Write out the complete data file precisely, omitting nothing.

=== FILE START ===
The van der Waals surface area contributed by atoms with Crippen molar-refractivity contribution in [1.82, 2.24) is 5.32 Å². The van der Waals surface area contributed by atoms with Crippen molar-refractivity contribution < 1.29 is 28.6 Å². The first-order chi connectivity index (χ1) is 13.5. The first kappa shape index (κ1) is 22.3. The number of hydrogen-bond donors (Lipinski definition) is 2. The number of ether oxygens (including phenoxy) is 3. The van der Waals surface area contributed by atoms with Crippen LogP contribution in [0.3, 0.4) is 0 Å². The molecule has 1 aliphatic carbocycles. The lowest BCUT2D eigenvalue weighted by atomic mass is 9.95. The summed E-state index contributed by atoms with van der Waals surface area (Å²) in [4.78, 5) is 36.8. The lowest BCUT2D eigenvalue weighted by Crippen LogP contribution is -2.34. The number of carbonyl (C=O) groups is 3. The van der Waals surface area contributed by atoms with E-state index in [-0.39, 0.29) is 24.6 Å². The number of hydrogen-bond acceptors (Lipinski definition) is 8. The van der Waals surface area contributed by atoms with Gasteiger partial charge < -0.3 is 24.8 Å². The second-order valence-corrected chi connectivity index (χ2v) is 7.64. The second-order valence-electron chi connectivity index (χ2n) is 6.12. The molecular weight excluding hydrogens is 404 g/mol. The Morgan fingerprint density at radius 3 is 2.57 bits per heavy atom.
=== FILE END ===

The van der Waals surface area contributed by atoms with Crippen molar-refractivity contribution in [1.82, 2.24) is 5.32 Å². The van der Waals surface area contributed by atoms with Crippen molar-refractivity contribution < 1.29 is 28.6 Å². The first-order chi connectivity index (χ1) is 13.5. The first kappa shape index (κ1) is 22.3. The number of hydrogen-bond donors (Lipinski definition) is 2. The number of ether oxygens (including phenoxy) is 3. The van der Waals surface area contributed by atoms with Crippen LogP contribution in [0.3, 0.4) is 0 Å². The molecule has 1 aliphatic carbocycles. The lowest BCUT2D eigenvalue weighted by atomic mass is 9.95. The summed E-state index contributed by atoms with van der Waals surface area (Å²) in [4.78, 5) is 36.8. The lowest BCUT2D eigenvalue weighted by Crippen LogP contribution is -2.34. The number of carbonyl (C=O) groups is 3. The van der Waals surface area contributed by atoms with E-state index in [-0.39, 0.29) is 24.6 Å². The number of hydrogen-bond acceptors (Lipinski definition) is 8. The van der Waals surface area contributed by atoms with Gasteiger partial charge < -0.3 is 24.8 Å². The second-order valence-corrected chi connectivity index (χ2v) is 7.64. The second-order valence-electron chi connectivity index (χ2n) is 6.12. The molecular weight excluding hydrogens is 404 g/mol. The Morgan fingerprint density at radius 3 is 2.57 bits per heavy atom.